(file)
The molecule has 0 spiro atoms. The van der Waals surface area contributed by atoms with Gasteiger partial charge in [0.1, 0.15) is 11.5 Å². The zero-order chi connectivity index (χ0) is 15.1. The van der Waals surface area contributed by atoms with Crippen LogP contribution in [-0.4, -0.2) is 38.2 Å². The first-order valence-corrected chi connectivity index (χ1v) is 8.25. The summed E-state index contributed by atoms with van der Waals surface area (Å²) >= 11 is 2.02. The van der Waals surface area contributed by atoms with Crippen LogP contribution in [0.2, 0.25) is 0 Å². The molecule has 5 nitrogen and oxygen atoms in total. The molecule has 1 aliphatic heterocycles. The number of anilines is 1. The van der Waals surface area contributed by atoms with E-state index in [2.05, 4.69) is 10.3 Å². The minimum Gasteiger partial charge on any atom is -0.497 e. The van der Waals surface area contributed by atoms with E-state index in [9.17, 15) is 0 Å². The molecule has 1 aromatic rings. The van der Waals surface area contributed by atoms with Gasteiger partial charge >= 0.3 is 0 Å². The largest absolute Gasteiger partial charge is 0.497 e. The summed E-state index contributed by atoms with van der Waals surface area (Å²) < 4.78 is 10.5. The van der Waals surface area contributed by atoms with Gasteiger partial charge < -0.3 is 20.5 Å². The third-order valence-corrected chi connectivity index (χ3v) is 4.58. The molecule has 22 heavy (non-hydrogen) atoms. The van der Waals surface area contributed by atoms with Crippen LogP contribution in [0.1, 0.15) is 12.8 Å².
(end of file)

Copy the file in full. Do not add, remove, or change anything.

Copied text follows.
The molecule has 0 spiro atoms. The van der Waals surface area contributed by atoms with Gasteiger partial charge in [0.1, 0.15) is 11.5 Å². The zero-order chi connectivity index (χ0) is 15.1. The van der Waals surface area contributed by atoms with Crippen LogP contribution in [-0.4, -0.2) is 38.2 Å². The first-order valence-corrected chi connectivity index (χ1v) is 8.25. The summed E-state index contributed by atoms with van der Waals surface area (Å²) >= 11 is 2.02. The van der Waals surface area contributed by atoms with Crippen LogP contribution in [0.2, 0.25) is 0 Å². The molecule has 5 nitrogen and oxygen atoms in total. The molecule has 1 aliphatic heterocycles. The number of anilines is 1. The van der Waals surface area contributed by atoms with E-state index in [2.05, 4.69) is 10.3 Å². The minimum Gasteiger partial charge on any atom is -0.497 e. The van der Waals surface area contributed by atoms with E-state index in [9.17, 15) is 0 Å². The molecule has 1 aromatic rings. The van der Waals surface area contributed by atoms with Gasteiger partial charge >= 0.3 is 0 Å². The largest absolute Gasteiger partial charge is 0.497 e. The summed E-state index contributed by atoms with van der Waals surface area (Å²) < 4.78 is 10.5. The van der Waals surface area contributed by atoms with Gasteiger partial charge < -0.3 is 20.5 Å². The third-order valence-corrected chi connectivity index (χ3v) is 4.58. The molecule has 22 heavy (non-hydrogen) atoms. The van der Waals surface area contributed by atoms with Crippen LogP contribution in [0.1, 0.15) is 12.8 Å².